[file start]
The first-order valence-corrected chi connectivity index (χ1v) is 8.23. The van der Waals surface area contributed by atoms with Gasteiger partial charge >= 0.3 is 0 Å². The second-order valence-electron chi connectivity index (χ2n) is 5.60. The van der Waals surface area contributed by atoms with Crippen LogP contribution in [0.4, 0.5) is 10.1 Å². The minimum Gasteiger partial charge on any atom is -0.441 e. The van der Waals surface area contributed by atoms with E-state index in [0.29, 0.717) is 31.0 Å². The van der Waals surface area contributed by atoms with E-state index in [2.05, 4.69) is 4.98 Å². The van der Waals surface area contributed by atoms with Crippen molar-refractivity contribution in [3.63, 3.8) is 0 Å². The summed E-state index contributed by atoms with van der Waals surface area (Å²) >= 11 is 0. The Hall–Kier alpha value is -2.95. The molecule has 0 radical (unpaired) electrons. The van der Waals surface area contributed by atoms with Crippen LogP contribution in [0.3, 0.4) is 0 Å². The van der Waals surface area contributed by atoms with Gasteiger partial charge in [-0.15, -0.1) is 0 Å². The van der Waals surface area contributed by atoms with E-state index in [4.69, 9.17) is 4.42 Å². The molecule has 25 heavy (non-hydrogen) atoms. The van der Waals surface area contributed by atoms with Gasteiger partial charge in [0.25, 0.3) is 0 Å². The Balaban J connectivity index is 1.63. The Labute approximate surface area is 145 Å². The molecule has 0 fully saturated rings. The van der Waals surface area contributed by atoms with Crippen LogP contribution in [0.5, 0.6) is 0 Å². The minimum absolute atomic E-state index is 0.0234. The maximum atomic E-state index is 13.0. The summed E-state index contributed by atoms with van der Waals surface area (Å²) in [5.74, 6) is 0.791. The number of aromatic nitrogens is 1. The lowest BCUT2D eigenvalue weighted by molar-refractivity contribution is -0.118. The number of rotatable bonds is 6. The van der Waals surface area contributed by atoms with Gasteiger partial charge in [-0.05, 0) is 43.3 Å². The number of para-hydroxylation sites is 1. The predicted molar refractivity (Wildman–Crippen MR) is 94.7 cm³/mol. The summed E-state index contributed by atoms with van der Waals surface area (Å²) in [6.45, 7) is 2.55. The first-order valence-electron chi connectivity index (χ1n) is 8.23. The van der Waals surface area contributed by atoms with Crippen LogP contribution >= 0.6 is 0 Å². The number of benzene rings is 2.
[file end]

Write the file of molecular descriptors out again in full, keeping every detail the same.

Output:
The first-order valence-corrected chi connectivity index (χ1v) is 8.23. The van der Waals surface area contributed by atoms with Gasteiger partial charge >= 0.3 is 0 Å². The second-order valence-electron chi connectivity index (χ2n) is 5.60. The van der Waals surface area contributed by atoms with Crippen LogP contribution in [0.4, 0.5) is 10.1 Å². The minimum Gasteiger partial charge on any atom is -0.441 e. The van der Waals surface area contributed by atoms with E-state index in [0.29, 0.717) is 31.0 Å². The van der Waals surface area contributed by atoms with E-state index in [2.05, 4.69) is 4.98 Å². The van der Waals surface area contributed by atoms with Crippen molar-refractivity contribution in [3.63, 3.8) is 0 Å². The summed E-state index contributed by atoms with van der Waals surface area (Å²) >= 11 is 0. The Hall–Kier alpha value is -2.95. The molecule has 0 radical (unpaired) electrons. The van der Waals surface area contributed by atoms with Crippen LogP contribution in [0.3, 0.4) is 0 Å². The van der Waals surface area contributed by atoms with Gasteiger partial charge in [-0.15, -0.1) is 0 Å². The van der Waals surface area contributed by atoms with E-state index in [4.69, 9.17) is 4.42 Å². The molecule has 25 heavy (non-hydrogen) atoms. The van der Waals surface area contributed by atoms with Gasteiger partial charge in [0.25, 0.3) is 0 Å². The Balaban J connectivity index is 1.63. The Labute approximate surface area is 145 Å². The molecule has 0 fully saturated rings. The van der Waals surface area contributed by atoms with Crippen LogP contribution in [0.5, 0.6) is 0 Å². The minimum absolute atomic E-state index is 0.0234. The maximum atomic E-state index is 13.0. The summed E-state index contributed by atoms with van der Waals surface area (Å²) in [5.74, 6) is 0.791. The number of aromatic nitrogens is 1. The lowest BCUT2D eigenvalue weighted by molar-refractivity contribution is -0.118. The number of rotatable bonds is 6. The van der Waals surface area contributed by atoms with Gasteiger partial charge in [-0.05, 0) is 43.3 Å². The number of para-hydroxylation sites is 1. The predicted molar refractivity (Wildman–Crippen MR) is 94.7 cm³/mol. The summed E-state index contributed by atoms with van der Waals surface area (Å²) in [6.45, 7) is 2.55. The first-order valence-electron chi connectivity index (χ1n) is 8.23. The van der Waals surface area contributed by atoms with Crippen LogP contribution >= 0.6 is 0 Å². The number of benzene rings is 2.